That’s a good question! The honest answer is: I don’t know. With every song I write, I try and make sure everything can be stripped down to a simple core that is usually played on acoustic guitar. If a song sounds good stripped down, it’ll work once you add all these different elements. Whether it’s an 808 kick, a shoegaze guitar texture, or a cumbia rhythm. The influences come from… Growing up, I’ve been lucky to be around a lot of different cultures. I’ve played in a lot of punk bands beforehand, and that’s come into play.
Would you be fulfilled if you were limited to one genre?
It’s funny you ask that. I used to just play more guitar-based punk music, and, no, it didn’t end up fulfilling me in the end. You get a bit bored with one particular style or genre. For me, it’s important to keep things exciting and keep exploring. That was one of the reasons I started messing around with all these different sounds and influences.
The cover of the EP is evocative, how it captures blithe youth and angst. What was the intention there?
You hit the nail on the head there. The cover is a photo of myself at 13 in Washington, DC, at my mom’s house. It’s at the peak of that era where you’re starting to be a bit more rebellious. You’re getting into things that might shape you as a person later in life. That’s when I was getting into skate culture and punk music. Skateboarding was my way into a lot of the music that shaped me. I got into punk music [by] watching skate videos and hearing bands like the Ramones being played. The cover showcases that time in one’s life when you’re being shaped. Nothing was edited! That’s actually my room.
I feel like skate culture, punk, and hip-hop have a lot of similar base themes. How did that mesh of themes influence you?
I [got] into music seriously through skateboarding and watching Baker videos. That’s where I learned about bands like the Pixies and the Bad Brains, and they also had a lot of hip-hop in those videos. Project Pat was in those videos. That mesh of cultures influenced the sound of this project.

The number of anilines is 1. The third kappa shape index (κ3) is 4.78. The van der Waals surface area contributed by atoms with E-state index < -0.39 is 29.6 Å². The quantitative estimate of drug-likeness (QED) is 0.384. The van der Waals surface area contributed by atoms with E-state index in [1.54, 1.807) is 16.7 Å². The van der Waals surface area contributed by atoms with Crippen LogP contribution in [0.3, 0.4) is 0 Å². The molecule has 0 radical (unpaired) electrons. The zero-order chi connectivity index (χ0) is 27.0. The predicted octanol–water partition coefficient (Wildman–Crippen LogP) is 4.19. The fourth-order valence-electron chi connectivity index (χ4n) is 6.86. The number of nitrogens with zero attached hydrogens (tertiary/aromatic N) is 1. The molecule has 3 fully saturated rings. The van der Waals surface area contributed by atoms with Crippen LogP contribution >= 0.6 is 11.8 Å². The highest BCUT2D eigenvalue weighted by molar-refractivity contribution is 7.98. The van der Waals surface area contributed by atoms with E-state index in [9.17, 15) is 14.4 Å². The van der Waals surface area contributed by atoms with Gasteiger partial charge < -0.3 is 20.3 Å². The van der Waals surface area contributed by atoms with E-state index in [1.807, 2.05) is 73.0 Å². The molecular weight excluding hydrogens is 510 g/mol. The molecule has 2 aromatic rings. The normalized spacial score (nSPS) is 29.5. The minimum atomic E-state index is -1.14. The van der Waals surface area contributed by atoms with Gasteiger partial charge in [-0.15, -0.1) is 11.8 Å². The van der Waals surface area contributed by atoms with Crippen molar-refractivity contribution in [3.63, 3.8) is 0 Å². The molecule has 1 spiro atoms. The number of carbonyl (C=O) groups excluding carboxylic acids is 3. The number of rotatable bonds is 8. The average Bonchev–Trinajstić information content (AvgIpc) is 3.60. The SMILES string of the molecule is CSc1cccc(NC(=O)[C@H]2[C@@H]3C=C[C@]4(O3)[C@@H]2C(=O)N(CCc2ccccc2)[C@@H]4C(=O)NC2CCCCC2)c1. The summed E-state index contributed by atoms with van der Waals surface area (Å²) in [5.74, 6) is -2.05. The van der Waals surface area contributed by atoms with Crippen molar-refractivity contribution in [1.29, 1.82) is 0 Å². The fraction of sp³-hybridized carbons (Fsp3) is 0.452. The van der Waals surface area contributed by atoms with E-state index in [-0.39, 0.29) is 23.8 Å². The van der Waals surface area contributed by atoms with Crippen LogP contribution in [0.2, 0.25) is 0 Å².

There are some lightly tortured moments on TAMBINO (“SHADOW”). Your vocal is emotional and strained—how do you step into that world without succumbing to it?
Interesting… I hope I’m not stuck there! These songs are mainly melancholic, but I always try to have a little drive and beat behind them, so it’s not just a sad boy singing a sad song. Most, if not all, of these songs were written late at night in my apartment in Brooklyn in those twilight hours. No one’s awake, or your friends are out, and you don’t wanna be out, or you’re coming back from the bar, and you’re kind of over it, so you sat down and wrote these songs. A lot of them have to do with that too: the need and want to go out and be social, and also questioning the meaning behind that. That’s tied in with New York and how a lot of my friends see New York. I’ve lived there for over 10 years now, and the culture of going out a lot seeps into you. But also, you get over it kind of fast.
TAMBINO seems to emphasize stewing in emotion until you’ve understood it from all sides. Is that how you typically cope and create?
I think my friends and my girlfriend might tell you—I’m the type of guy that doesn’t talk too much about his emotions. I know it is not the healthiest thing. I’m trying to be better about it. It comes out in the songwriting or the music. I think over the lyrics a lot. I was recording this with producer Michael Beharie, who produced the whole EP. I think he would wanna kill me because every other session, I’d come in with different lyrics for something we already recorded. A lot of thought comes into the lyrics.
As you let this EP out into the world, who, ideally, is TAMBINO for?
The EP is for everyone, and I know that’s a boring answer. What brings me the most joy from the two singles is I’ve seen young Latin kids reacting to it a lot in Lima, Mexico City, and Buenos Aires. That’s what made me the happiest: seeing these young, Latin, skater, misfit kids that remind me of myself at that age, getting into it. That’s been nice. The times we’re in and the government we’re under, it’s an important time for brown and Black and POC music to shine even more.